Wednesday, April 22, 2009

Reviews:: Royal Wood The Lost or Found EP

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Effortless; a term thrown around all too often in music reviews. The overused descriptor nestles up nicely beside sentiments like beautiful, epic, soaring, hazy, and "I liked their earlier stuff better" and when it comes to classic chamber pop tracks it seems to be a pre-requisite.

When you hear the perfect combination of velvety vocals, smooth melodies and cinematic soundscapes, it's far too easy to talk about how weightless and effortless the sound feels. The truth is those songs are the hardest songs to mime and the effort needed to perfect the sound is incredible. When used correctly, strings and piano are terrific accents but for the most part come off as (at best) unnecessary or (at worst) pretentious when artists try to force importance to their melodrama.

The more you listen to Toronto singer Royal Wood, the more you start to appreciate his ability to handle paino and string filled arrangements that play out as simple, honest expressions. On his new stop gap EP – The Lost and Found EP – the darkness and stark emotions he delivers are hidden underneath ear grabbing tones, and the density of the effort vanishes instantly. Whether he strips away everything except his voice and a piano line (on the touching ballad, All of My Life) or explore bolder arrangements (like the string laden opener Don't Fall Apart or Thinking About), Wood never sacrifices his sincerity.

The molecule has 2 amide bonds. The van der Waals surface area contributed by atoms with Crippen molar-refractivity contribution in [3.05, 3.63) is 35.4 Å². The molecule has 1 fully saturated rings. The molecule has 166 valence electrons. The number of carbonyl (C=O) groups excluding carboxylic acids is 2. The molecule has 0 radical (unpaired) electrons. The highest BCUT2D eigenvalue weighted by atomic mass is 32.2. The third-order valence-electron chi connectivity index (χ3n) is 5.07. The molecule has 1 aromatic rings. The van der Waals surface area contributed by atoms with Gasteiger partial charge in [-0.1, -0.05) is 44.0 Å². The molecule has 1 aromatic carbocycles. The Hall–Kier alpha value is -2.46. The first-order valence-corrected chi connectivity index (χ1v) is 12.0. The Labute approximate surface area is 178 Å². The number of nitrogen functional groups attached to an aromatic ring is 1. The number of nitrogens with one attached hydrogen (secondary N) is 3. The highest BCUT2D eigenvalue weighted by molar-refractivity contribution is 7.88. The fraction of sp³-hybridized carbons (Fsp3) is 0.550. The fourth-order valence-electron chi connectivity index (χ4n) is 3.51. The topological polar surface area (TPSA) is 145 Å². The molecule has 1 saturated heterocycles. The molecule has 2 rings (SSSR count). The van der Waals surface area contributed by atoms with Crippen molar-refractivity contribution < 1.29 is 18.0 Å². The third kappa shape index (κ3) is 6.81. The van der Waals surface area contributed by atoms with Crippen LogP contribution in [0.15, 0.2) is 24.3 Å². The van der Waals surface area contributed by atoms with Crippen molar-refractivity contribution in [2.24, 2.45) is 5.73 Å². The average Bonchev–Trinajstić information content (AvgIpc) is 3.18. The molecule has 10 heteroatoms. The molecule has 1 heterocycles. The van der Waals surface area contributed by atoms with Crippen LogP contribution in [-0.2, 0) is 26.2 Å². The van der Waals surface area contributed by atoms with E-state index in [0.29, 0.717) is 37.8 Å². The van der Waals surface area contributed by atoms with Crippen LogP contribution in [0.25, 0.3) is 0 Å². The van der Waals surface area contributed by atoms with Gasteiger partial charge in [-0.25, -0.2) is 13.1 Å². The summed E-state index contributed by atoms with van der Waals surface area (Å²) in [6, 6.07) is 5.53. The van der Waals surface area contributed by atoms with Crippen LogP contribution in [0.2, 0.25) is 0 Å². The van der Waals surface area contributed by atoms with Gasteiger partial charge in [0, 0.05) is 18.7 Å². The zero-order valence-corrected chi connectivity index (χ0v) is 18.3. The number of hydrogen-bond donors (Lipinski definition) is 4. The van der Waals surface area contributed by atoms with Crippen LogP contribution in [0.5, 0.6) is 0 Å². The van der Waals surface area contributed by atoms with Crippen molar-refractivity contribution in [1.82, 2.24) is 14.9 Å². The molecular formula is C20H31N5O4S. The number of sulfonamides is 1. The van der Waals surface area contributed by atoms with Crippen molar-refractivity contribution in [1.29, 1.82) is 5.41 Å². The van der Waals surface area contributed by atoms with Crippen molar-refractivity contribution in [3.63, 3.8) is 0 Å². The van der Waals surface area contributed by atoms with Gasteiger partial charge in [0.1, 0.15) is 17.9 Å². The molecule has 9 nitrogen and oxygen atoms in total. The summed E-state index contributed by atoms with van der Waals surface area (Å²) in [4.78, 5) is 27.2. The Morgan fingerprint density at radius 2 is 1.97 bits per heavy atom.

Finding your musical stride is incredibly tough, but almost impossible when you are trying to strike an original voice amongst some of the talented chamber pop successes Canada has to offer. Over the course of his career, Woods has improved his song writing and it needs to be said; Royal has moved away from the obvious comparisons to greats like Sexsmith and Wainright and now exists as one of their peers.

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Posted at 11:38 AM by ack :: 1 comments

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At 6:52 PM, Blogger Jim did sayeth:

I am slowly but surely falling for the charms of Mr. Royal Wood. I agree that he's definitely etching out his own niche.

 

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